SAN DIEGO--Once considered a disease of old age, Parkinson's disease has been showing up in younger patients in recent years. Some researchers suspect that chronic drug abuse might spur a Parkinson's-like syndrome in some of these patients. Now, a team reported at the Society for Neuroscience meeting here that some young long-term cocaine addicts have abnormally high levels of a protein associated with Parkinson's in their brains.
Cocaine causes the signaling molecule dopamine to build up in the brain, resulting in continual stimulation of dopamine-sensing neurons. This dopamine overload can damage the cells that respond to the molecule--some of the same cells that wither in people with Parkinson's disease. Indeed, cocaine addicts going through withdrawal experience symptoms similar to Parkinson's disease, such as tremors.
To examine what long-term cocaine addiction does to the brain, researchers led by neuroscientist Deborah Mash at the University of Miami took advantage of Dade County, Florida's, dismal death toll. The county, in which Miami is located, has one of the nation's highest cocaine-related death rates. Looking at brain tissue from cocaine addicts who died suddenly, Mash's team stained the samples with an antibody against a protein called a-synuclein. Clumps of this protein are a hallmark of Parkinson's disease, although researchers aren't sure what causes the buildup. Compared with drug-free individuals of the same average age--early 30s--the addicts had 3 times as much a-synuclein, while levels of a related protein, b-synuclein, were normal.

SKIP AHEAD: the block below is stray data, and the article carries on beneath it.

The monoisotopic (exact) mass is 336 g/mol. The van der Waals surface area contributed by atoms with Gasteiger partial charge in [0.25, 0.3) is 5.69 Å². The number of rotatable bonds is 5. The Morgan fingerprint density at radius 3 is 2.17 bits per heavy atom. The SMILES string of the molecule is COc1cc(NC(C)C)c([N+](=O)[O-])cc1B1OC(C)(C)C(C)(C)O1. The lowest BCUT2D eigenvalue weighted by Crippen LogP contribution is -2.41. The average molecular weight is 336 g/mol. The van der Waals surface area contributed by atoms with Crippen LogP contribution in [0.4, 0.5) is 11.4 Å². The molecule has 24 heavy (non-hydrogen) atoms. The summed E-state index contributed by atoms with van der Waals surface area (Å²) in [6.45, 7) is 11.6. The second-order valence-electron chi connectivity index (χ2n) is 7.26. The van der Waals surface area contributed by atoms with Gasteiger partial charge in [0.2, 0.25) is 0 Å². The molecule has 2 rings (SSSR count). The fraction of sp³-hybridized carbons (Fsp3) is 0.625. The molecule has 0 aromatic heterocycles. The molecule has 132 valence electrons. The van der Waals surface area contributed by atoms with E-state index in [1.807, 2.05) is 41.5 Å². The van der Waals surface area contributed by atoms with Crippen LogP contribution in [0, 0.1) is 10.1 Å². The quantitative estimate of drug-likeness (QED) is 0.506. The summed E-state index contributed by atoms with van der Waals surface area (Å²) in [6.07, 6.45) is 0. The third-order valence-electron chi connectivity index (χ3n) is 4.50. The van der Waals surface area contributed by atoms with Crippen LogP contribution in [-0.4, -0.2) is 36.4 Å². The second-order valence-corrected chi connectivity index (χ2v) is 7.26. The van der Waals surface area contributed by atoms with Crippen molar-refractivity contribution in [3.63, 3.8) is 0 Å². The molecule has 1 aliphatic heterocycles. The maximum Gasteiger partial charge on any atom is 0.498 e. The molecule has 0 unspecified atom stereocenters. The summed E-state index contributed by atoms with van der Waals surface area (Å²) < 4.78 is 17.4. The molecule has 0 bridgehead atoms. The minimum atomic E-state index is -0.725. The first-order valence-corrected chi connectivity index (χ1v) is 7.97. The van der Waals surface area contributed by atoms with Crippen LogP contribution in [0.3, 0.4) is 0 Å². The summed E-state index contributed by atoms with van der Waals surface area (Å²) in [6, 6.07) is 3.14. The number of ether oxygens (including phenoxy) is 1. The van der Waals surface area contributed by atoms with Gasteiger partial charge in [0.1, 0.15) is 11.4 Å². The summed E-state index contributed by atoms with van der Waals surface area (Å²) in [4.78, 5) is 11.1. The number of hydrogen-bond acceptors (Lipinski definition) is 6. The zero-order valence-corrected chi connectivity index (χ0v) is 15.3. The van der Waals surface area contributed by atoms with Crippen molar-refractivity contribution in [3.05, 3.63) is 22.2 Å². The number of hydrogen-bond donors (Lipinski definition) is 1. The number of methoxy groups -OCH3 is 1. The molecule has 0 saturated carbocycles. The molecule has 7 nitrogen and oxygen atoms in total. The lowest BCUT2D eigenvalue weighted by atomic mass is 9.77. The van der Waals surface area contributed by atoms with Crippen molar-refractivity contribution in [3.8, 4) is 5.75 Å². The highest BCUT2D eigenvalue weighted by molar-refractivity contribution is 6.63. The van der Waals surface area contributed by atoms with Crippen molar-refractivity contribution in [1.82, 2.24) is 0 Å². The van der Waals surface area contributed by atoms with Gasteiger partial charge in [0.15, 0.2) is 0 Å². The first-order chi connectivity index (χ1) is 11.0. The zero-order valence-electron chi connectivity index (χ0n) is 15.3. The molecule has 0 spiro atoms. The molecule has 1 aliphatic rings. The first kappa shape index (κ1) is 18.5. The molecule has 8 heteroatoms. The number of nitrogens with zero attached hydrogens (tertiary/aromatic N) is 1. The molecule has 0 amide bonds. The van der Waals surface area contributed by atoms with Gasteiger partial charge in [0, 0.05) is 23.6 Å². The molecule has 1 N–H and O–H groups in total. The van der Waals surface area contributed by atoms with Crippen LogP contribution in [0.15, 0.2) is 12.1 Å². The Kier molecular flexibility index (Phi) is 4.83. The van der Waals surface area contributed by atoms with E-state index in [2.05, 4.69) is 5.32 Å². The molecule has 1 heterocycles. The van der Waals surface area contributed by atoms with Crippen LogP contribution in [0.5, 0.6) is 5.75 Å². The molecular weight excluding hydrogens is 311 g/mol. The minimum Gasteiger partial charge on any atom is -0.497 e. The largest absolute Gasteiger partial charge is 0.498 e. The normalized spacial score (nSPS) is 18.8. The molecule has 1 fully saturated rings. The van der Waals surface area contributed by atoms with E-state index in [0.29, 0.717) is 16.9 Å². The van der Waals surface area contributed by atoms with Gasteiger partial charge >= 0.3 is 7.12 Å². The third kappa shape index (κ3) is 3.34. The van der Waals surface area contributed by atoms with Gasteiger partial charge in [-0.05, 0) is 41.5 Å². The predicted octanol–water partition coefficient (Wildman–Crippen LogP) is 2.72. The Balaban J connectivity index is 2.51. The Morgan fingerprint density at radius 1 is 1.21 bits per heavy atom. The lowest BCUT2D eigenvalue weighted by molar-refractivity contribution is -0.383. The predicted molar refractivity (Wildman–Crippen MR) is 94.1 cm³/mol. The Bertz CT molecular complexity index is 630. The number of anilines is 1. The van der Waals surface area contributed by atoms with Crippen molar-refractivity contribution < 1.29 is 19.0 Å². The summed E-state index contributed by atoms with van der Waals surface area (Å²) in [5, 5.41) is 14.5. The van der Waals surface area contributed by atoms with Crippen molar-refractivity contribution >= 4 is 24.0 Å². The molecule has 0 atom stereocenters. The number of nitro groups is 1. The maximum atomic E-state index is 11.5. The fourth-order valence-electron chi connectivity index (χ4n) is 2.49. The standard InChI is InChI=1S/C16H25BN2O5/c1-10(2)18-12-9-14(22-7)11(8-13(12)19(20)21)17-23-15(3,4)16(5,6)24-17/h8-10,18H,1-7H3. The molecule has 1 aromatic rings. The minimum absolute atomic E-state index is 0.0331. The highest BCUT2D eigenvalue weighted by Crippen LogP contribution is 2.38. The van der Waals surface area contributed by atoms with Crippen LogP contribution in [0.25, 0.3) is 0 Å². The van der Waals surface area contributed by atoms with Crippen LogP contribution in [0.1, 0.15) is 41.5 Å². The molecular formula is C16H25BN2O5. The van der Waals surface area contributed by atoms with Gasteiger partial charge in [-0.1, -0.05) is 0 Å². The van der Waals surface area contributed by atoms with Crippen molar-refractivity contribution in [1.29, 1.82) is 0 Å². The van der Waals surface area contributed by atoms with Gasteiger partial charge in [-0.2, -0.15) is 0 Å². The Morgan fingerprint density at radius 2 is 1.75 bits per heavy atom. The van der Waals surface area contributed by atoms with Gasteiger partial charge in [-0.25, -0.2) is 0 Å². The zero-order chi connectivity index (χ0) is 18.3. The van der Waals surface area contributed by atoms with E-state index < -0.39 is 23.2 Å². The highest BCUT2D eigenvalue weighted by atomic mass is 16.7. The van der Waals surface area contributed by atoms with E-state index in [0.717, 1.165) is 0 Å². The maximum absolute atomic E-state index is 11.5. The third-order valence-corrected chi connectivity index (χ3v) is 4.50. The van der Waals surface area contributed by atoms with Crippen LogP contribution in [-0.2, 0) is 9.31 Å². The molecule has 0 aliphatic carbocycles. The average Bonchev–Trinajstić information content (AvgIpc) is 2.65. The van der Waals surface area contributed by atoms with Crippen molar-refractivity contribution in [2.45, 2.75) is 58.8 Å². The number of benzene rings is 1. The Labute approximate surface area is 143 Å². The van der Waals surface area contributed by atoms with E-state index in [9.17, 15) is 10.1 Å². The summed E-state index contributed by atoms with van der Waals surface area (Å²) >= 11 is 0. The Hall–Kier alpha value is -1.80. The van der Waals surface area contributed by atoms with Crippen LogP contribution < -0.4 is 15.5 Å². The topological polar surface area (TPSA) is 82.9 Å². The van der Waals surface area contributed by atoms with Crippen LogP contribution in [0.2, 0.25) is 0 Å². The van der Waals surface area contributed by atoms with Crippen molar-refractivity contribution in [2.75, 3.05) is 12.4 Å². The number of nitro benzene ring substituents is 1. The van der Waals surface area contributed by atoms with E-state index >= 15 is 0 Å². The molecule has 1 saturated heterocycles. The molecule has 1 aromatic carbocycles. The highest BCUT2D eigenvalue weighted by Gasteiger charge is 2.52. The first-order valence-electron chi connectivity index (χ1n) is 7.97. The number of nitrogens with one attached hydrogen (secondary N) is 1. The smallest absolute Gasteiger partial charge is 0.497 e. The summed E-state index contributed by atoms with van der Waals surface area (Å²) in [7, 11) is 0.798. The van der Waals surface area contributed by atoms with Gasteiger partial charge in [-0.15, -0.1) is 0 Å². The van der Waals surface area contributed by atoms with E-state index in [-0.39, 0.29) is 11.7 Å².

The findings are "highly provocative," says neuroscientist Steven Grant of the National Institute on Drug Abuse in Bethesda, Maryland. "I wouldn't have expected this." But he cautions that the results will have to be replicated to confirm that cocaine use is linked to the buildup of this toxic protein.